“You usually think about density like it’s a toxic substance, and that the thing to do is to reduce the dosage so you don’t overdose on it,” said Dover. “I don’t think that’s the situation that you have right here. You actually want to achieve a livable density, which means one that supports transit, one that puts enough souls close together to support neighborhood retail, to support neighborhood congregation. Those are public benefits and you don’t get to those by just taking density out.
“You want us to be successful. The last thing you want is a failure here,” said Perry. “So you want us to be successful, we feel like this is a scale that is in the best interests for us being successful and the town.”
The Obey Creek Compass Committee is in the first phase of the negotiation process for a development agreement. The committee’s report, due to go to the town council in November, will help the council decide whether to enter into the second phase of the process, in which town leaders would negotiate directly with the developer to hash out a long-term building plan for the 124 acres site along 15-501 across from Southern Village.
The newly revised Obey Creek map will be presented for public comment at a forum on October 16, from 7- 9 p.m. at Extraordinary Ventures on Elliot Road.http://chapelboro.com/news/development/so-village-residents-skeptical-of-new-obey-creek-plan/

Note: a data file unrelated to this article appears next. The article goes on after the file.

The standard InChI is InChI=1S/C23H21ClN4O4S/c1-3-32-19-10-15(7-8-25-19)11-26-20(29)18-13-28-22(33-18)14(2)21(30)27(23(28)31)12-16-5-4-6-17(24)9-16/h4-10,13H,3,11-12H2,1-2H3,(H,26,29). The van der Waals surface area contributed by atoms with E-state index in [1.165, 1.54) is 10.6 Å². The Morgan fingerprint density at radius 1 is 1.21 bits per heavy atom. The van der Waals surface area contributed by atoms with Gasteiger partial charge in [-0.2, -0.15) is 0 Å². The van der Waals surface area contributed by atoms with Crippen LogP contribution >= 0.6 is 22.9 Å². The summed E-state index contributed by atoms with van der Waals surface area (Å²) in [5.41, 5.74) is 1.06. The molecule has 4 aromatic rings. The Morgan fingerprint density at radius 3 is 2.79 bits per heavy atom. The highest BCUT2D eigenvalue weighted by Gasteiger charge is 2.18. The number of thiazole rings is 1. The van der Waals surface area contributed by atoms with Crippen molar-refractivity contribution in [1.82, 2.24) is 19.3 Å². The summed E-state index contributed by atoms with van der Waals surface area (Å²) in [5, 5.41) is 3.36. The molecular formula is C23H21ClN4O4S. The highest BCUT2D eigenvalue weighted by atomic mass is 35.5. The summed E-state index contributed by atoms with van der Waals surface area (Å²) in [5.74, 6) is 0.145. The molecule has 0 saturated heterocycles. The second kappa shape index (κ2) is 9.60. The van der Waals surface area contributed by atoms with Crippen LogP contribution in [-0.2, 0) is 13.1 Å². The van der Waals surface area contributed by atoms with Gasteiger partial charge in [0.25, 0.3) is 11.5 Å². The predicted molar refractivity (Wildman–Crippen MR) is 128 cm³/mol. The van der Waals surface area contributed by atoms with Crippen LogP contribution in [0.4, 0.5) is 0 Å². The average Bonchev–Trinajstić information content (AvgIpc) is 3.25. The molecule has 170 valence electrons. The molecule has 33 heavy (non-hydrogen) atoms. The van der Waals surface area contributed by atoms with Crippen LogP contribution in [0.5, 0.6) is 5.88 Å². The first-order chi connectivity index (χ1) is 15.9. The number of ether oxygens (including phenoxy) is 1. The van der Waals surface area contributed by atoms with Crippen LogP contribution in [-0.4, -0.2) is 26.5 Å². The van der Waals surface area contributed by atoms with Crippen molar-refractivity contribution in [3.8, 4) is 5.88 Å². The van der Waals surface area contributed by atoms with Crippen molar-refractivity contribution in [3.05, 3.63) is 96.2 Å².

CHAPEL HILL- The Chapel Hill Town Council approved a plan to explore a new type of planning process for three large projects, including the controversial Obey Creek development.
“What we’re saying is, this is a positive pathway to resolving what should go on this site,” said Roger Perry. “We’re saying, let’s begin it.”
Brown has long been a critic of Perry’s plan to build a 1.5 million square foot high-density mixed use development across from Southern Village.
But she and other residents say they’re willing to engage in a new planning process, one that sidesteps the traditional Special Use Permit approval in favor of a longer period of back and forth negotiation between the council, citizens and developers.
Brown asked the council to prioritize public participation in the process, saying community dialog needs to happen before any technical review of site plans.
“While I recognize that public participation will be part of the proposed two-phase process, there has not been an agreement between all parties about a starting point for Obey Creek, a fact that suggests the need to begin with dialog, not just data collection,” said Brown.
But council members suggested the data gathering and public planning can happen simultaneously.
“My experience is that people start talking and they’re like, ‘hey where’s the data on traffic?’ said Mayor Mark Kleinschmidt. “It would be really great if it’s on its way.”
The council unanimously approved a two-part planning process to evaluate if pending projects would be suitable for development agreements.
The Glen Lennox redevelopment, the expansion of the Southern Human Services Center and the Obey Creek development could all be candidates for the process.
The six month exploratory phase will combine public dialog about a proposed project with technical review of the possible impacts. If all parties reach consensus on the need for a development agreement, the council would enter into a six-to-nine month negotiation phase with the developer to establish mitigation plans.
Developers would foot the bill for any consultants hired to provide technical expertise. Town planners estimate it could cost developers up to $150,000 to complete the process, nearly twice as much as a Special Use Permit application fee.